# Determining proportional solenoid pwm frequency

Discussion in 'The Projects Forum' started by ebeowulf17, Dec 27, 2014.

1. ### ebeowulf17 Thread Starter AAC Fanatic!

Aug 12, 2014
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I'm interested in developing a PID controlled proportional valve system for fairly precise control of water pressure and/or flow rate, probably based around an arduino and a 24vdc water valve (plus pwm ic, power supplies, transistors, diodes, etc.)

The thing I can't figure out is how to determine the ideal pwm frequency for a particular valve. The existing commercial solutions include valves that list preferred pwm frequencies, but those valves are crazy expensive and I'd like to experiment with cheaper components, at least as a starting point while I'm also grappling with sensors, feedback, programming, etc.

Are there good ways to test a valve and determine how best to drive it with pwm? Is it directly related to inductance? Could I use something like the ring tester discussed recently here, maybe measuring the frequency of the rings and deriving something from that?

I've tried a lot of Google searches and all I can find are really expensive valves that provide the required spec, or hobbyists like me who seem to all just guess and experiment through trial and error. I'd rather not go with trial and error. Seems like this should be testable.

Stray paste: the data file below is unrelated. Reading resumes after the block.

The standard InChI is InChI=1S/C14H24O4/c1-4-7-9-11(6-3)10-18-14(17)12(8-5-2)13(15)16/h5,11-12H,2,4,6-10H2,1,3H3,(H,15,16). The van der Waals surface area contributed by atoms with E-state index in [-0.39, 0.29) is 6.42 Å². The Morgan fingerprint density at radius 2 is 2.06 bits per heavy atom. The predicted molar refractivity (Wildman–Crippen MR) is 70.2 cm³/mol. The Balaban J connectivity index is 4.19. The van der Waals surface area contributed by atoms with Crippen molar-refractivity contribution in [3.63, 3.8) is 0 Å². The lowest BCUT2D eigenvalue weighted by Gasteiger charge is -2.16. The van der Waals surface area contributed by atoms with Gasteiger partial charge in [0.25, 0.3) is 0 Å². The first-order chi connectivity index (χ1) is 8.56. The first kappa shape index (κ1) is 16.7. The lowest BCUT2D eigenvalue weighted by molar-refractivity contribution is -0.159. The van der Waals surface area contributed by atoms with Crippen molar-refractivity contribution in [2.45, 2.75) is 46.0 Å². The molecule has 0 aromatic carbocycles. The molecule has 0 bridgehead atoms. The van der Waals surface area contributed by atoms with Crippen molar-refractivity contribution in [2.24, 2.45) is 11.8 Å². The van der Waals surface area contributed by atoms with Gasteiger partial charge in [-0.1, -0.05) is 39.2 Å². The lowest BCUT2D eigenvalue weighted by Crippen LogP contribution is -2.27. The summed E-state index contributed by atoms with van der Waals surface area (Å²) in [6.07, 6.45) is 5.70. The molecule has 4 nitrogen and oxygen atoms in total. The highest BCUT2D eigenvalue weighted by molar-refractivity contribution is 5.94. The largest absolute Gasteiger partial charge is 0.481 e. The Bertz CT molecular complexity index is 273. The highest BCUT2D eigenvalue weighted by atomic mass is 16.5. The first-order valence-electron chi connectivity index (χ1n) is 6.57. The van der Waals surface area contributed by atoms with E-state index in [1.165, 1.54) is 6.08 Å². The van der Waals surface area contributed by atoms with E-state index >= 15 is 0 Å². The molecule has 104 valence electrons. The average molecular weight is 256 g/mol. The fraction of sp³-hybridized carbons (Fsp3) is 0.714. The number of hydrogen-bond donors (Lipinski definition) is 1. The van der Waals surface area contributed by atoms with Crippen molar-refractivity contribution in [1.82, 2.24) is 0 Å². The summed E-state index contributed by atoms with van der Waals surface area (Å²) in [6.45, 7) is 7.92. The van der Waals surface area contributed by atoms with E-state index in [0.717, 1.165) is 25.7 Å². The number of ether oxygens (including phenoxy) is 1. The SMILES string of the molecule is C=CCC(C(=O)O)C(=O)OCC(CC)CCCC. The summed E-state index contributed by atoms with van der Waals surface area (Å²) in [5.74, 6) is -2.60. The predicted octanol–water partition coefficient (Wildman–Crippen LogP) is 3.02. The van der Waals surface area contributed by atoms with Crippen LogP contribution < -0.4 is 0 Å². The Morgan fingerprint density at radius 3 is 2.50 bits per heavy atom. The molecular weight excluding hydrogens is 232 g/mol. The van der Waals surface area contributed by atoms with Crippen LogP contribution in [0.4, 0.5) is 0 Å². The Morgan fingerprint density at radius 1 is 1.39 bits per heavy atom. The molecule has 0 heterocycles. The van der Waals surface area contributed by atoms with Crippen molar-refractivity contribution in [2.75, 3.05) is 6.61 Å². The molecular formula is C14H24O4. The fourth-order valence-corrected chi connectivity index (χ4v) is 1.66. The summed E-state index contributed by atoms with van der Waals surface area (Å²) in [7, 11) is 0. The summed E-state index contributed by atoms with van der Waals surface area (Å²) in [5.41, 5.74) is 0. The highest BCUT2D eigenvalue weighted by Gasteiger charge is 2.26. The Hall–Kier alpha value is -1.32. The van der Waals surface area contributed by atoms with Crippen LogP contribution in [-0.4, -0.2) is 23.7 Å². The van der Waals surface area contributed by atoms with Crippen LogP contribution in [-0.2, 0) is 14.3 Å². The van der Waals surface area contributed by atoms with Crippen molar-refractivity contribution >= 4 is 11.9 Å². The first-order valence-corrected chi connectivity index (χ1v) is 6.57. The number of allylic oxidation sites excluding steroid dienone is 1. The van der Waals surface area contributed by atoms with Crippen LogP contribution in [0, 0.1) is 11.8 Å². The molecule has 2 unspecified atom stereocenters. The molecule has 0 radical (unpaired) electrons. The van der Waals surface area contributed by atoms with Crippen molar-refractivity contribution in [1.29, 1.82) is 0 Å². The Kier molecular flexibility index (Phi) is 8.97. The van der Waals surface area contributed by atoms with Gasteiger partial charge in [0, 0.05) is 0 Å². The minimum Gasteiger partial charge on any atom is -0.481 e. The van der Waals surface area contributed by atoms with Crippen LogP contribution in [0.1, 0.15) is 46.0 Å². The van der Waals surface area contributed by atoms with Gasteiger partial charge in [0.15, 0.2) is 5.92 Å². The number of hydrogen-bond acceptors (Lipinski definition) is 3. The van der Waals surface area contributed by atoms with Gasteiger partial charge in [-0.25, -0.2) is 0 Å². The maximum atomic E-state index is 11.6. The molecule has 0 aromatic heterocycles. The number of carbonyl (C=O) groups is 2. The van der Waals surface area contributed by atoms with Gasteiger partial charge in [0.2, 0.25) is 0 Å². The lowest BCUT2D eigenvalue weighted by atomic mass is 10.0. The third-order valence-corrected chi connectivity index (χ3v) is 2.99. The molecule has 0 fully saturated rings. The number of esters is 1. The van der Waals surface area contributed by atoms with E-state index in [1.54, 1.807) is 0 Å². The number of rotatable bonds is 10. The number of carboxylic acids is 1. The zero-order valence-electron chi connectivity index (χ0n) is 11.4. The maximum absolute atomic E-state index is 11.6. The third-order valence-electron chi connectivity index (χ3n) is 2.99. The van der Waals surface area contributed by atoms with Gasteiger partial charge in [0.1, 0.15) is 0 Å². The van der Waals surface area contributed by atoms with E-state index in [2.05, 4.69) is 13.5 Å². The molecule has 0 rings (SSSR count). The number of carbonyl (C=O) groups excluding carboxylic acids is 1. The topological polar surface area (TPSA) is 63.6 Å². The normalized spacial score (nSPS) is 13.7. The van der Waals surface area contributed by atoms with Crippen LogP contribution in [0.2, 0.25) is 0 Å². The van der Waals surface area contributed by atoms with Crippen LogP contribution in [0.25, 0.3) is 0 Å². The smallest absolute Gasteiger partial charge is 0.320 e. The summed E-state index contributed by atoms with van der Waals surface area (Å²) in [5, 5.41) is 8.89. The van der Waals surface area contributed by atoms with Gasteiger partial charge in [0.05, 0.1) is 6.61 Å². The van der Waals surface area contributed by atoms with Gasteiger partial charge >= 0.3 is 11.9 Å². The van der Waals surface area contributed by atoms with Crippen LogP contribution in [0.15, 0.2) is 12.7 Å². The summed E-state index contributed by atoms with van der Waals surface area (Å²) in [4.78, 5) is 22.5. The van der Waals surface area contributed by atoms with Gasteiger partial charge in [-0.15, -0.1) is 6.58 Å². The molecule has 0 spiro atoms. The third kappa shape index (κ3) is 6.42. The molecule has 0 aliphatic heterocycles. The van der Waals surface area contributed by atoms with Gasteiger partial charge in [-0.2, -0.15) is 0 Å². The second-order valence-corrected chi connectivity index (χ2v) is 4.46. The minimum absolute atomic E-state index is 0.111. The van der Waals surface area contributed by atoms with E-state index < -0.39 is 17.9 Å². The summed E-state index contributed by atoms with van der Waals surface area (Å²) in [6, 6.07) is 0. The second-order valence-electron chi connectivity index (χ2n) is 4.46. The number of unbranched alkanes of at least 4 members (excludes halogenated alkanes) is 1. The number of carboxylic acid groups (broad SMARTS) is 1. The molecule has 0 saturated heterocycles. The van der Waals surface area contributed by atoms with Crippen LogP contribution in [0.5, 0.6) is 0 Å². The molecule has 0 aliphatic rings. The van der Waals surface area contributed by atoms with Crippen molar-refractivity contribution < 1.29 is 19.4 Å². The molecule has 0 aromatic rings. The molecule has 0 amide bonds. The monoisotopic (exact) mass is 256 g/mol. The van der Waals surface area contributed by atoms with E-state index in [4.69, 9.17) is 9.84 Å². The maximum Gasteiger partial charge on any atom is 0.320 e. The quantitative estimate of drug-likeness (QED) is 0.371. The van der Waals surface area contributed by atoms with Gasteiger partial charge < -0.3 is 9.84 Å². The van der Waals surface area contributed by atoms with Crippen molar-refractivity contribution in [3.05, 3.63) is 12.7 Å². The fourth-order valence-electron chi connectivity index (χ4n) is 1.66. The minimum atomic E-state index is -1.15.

Any ideas?

2. ### blocco a spirale AAC Fanatic!

Jun 18, 2008
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Which valve are you proposing to use? I would not expect a valve that is not designed for proportional PWM operation to work.

3. ### MikeML AAC Fanatic!

Oct 2, 2009
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I have used the crazy expensive proportional hydraulic valves in robotics with 3000psi oil. Some run open-loop, meaning that the spool moves proportionally to the drive current. Others have internal spool position sensors, so you use feedback to position the spool.

Since the valves were differential (one input port and two output ports), the drive current needed to be bipolar. We always used High-power linear opamp bipolar constant-current drivers with a compliance of +-35V@3A. The control-loop frequency response needed to be several hundred Hz, so we couldn't use PWM.

Last edited: Dec 27, 2014